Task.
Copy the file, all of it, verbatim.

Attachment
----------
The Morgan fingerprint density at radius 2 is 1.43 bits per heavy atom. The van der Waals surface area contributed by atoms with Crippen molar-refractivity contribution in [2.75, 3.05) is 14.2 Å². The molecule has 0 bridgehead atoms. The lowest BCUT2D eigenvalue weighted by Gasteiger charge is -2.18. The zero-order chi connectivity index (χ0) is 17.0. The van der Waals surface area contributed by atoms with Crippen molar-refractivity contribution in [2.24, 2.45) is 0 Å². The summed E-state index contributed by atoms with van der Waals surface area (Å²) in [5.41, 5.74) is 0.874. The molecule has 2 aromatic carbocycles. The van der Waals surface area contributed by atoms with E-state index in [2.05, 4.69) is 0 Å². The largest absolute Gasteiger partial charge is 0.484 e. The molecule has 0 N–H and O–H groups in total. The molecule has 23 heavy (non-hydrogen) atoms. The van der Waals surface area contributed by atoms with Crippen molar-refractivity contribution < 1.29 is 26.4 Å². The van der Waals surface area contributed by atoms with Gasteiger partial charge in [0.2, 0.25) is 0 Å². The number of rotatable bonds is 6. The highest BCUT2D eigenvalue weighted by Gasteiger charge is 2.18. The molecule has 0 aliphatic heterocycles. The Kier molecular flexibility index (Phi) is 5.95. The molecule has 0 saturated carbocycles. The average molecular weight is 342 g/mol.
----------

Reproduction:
The Morgan fingerprint density at radius 2 is 1.43 bits per heavy atom. The van der Waals surface area contributed by atoms with Crippen molar-refractivity contribution in [2.75, 3.05) is 14.2 Å². The molecule has 0 bridgehead atoms. The lowest BCUT2D eigenvalue weighted by Gasteiger charge is -2.18. The zero-order chi connectivity index (χ0) is 17.0. The van der Waals surface area contributed by atoms with Crippen molar-refractivity contribution in [2.24, 2.45) is 0 Å². The summed E-state index contributed by atoms with van der Waals surface area (Å²) in [5.41, 5.74) is 0.874. The molecule has 2 aromatic carbocycles. The van der Waals surface area contributed by atoms with E-state index in [2.05, 4.69) is 0 Å². The largest absolute Gasteiger partial charge is 0.484 e. The molecule has 0 N–H and O–H groups in total. The molecule has 23 heavy (non-hydrogen) atoms. The van der Waals surface area contributed by atoms with Crippen molar-refractivity contribution < 1.29 is 26.4 Å². The van der Waals surface area contributed by atoms with Gasteiger partial charge in [0.2, 0.25) is 0 Å². The number of rotatable bonds is 6. The highest BCUT2D eigenvalue weighted by Gasteiger charge is 2.18. The molecule has 0 aliphatic heterocycles. The Kier molecular flexibility index (Phi) is 5.95. The molecule has 0 saturated carbocycles. The average molecular weight is 342 g/mol.